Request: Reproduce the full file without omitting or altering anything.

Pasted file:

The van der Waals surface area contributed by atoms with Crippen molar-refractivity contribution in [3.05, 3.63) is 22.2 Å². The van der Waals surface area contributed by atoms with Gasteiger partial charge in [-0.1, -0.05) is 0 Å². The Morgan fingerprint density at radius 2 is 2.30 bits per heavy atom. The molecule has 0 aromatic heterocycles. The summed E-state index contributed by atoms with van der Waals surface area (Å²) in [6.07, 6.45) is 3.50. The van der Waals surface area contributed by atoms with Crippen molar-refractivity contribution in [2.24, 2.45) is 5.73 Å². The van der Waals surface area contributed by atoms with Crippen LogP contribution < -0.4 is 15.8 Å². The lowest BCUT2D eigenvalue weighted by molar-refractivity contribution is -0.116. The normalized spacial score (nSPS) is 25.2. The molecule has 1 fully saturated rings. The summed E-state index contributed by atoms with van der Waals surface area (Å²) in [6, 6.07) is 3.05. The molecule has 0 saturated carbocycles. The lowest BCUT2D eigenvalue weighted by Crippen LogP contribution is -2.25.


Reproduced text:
The van der Waals surface area contributed by atoms with Crippen molar-refractivity contribution in [3.05, 3.63) is 22.2 Å². The van der Waals surface area contributed by atoms with Gasteiger partial charge in [-0.1, -0.05) is 0 Å². The Morgan fingerprint density at radius 2 is 2.30 bits per heavy atom. The molecule has 0 aromatic heterocycles. The summed E-state index contributed by atoms with van der Waals surface area (Å²) in [6.07, 6.45) is 3.50. The van der Waals surface area contributed by atoms with Crippen molar-refractivity contribution in [2.24, 2.45) is 5.73 Å². The van der Waals surface area contributed by atoms with Crippen LogP contribution < -0.4 is 15.8 Å². The lowest BCUT2D eigenvalue weighted by molar-refractivity contribution is -0.116. The normalized spacial score (nSPS) is 25.2. The molecule has 1 fully saturated rings. The summed E-state index contributed by atoms with van der Waals surface area (Å²) in [6, 6.07) is 3.05. The molecule has 0 saturated carbocycles. The lowest BCUT2D eigenvalue weighted by Crippen LogP contribution is -2.25.